What I would *really* enjoy doing would be an MA in English or in Religious studies, with the eventual aim of teaching those subjects at the collegial level...but this isn't exactly guaranteed. However there are no online MA degrees in English lit or Religious studies offered in Canada.
What about you student mamas out there? Are you studying something you LOVE or something you like but will lead to more interesting professional prospects?
I'm also going back to school (p/t) this fall to start a B.A. in women's studies, english or history. For myself.
Not sure what I'll do with it, but I'm excited.
Doing something in the education field would make a lot of sense -- if you think you want to stay in education. For sure, getting a masters is often a good investment, as long as you use it.
I'm lucky, I'm going back to grad school for public policy, which is something I'm really interested in and familiar with after seven years in journalism, and it's also an incredibly reasonably priced two-year professional program with pretty decent job prospects. It seems like good value for the money, and I'm excited about it. I was talking to my sister about how I wanted to go back to grad school but I wasn't sure which program, and she said, what about public policy? And I had this instant light bulb moment where I knew that's what I wanted to do, and I was so surprised I hadn't thought of it before. (She and I actually had a very similar moment when I was pregnant and she suggested Cyrus's name and I was like, bingo, that's it.)
Here are some more resources: http://www.quintcareers.com/consider...te_school.html
Jen, journalist, policy wonk, and formerly a proud single mama to my sweet little man Cyrus, born at home Dec. 2007 . Now married to my Incredibly Nice Guy and new mama to baby Arthur.
I will be starting grad school very soon. I am not studying what I love but something that will fit my family's needs. The grad program (advanced practice) that I would love to be in would require way too much time away while it would lead to a better job eventually, the cost of it is not worth it at this point in my life. What I am studying, master of science in nursing education, is not my passion, while education is a huge portion of my job (I currently run a program at a health dept) it isn't what I want to do forever. I most certainly never want to teach nursing students! I will be able to do more with my MSN, but eventually I probably will go back to school again for what I really what to do but at least I will already be at a masters level in nursing.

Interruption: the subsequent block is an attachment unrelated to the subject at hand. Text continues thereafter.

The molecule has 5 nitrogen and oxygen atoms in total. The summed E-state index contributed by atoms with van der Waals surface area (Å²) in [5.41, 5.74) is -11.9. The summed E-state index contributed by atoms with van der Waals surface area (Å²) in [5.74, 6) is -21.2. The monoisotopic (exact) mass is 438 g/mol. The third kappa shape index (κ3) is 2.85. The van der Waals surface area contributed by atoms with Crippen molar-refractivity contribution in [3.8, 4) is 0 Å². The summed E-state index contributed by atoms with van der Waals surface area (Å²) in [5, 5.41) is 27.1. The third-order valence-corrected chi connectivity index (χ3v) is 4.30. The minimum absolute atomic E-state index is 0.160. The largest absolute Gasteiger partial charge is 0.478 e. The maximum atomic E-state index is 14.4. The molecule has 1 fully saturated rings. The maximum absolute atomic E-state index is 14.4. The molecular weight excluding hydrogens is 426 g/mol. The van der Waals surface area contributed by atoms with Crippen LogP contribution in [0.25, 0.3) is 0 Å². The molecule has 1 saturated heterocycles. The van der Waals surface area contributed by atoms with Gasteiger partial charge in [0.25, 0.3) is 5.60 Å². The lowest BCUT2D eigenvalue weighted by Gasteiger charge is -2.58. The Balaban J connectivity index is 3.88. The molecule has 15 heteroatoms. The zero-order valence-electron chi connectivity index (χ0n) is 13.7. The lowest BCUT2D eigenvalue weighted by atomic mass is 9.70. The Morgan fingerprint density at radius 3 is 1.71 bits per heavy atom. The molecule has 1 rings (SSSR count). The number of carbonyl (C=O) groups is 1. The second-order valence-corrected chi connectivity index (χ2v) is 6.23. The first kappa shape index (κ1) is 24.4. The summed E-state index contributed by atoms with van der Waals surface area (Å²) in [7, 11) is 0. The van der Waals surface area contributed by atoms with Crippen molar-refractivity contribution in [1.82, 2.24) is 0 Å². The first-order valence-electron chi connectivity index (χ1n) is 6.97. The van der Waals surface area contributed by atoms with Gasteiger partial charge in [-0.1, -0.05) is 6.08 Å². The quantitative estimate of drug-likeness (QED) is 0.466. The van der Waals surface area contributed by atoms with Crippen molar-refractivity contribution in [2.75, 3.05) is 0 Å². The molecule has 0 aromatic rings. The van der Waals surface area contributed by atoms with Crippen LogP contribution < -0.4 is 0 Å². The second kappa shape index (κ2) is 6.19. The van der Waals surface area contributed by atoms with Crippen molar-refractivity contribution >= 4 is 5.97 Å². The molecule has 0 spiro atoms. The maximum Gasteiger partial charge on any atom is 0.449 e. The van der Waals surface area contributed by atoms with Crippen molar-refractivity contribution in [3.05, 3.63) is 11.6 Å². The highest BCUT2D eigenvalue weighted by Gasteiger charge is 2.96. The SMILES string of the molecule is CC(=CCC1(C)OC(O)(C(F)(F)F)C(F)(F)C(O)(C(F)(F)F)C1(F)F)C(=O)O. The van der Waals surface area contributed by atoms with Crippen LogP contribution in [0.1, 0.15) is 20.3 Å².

thats why i am so excited i am single.
i wouldnt be able to chase something i love if i was still married. i remember once bringing up moving to a nearby city so i could attend their local program and then dh saying absolutely not.
no idea what job i will get, but i dont care. i know i will get somewhere.
and yeah i want to teach part time and do some 'travelling' lectures too.
It turned out to be a career with a decent level of income though I am sure I could have made much more money going to law school or getting my MBA. But neither of those programs would have given me the balance that I really wanted at the time, though many in my field actually have JD or MBA degrees so I could have conceivably ended up in the same field anyway.
If things had been more black and white (like nursing versus english lit), I would have selected the more practical route, because I am not a risk taker, and supplemented it in some way.
Apparently doing it rong and ruining it for everyone, but I don't give a crap anymore.
My friend just finished her MA in English with an emphasis in reading comprehension. She teaches high school and did the MA becuase she loves the subject. Now that she has her MA, I think her annual income will increase by less than $1k a year, while the program cost 30k. But that's an example of doing something becuase you love it.
My aunt has a PhD in English and teaches at a state college. She does it becuase she loves it, not becuase she makes tons of money.
I don't think I could ever choose a course of study or profession just becuase it was lucrative/stable. I need to be passionate about what I do. I happen to have a comfortable salary, but being happy and passionate about my work is what's most important. But that's just me. For me, it just happened to work out that what I love also happens to bring in a good living.
The Hippie & the Marine
My boys: S (4) & O (2) & Expecting #3 in Dec. 2011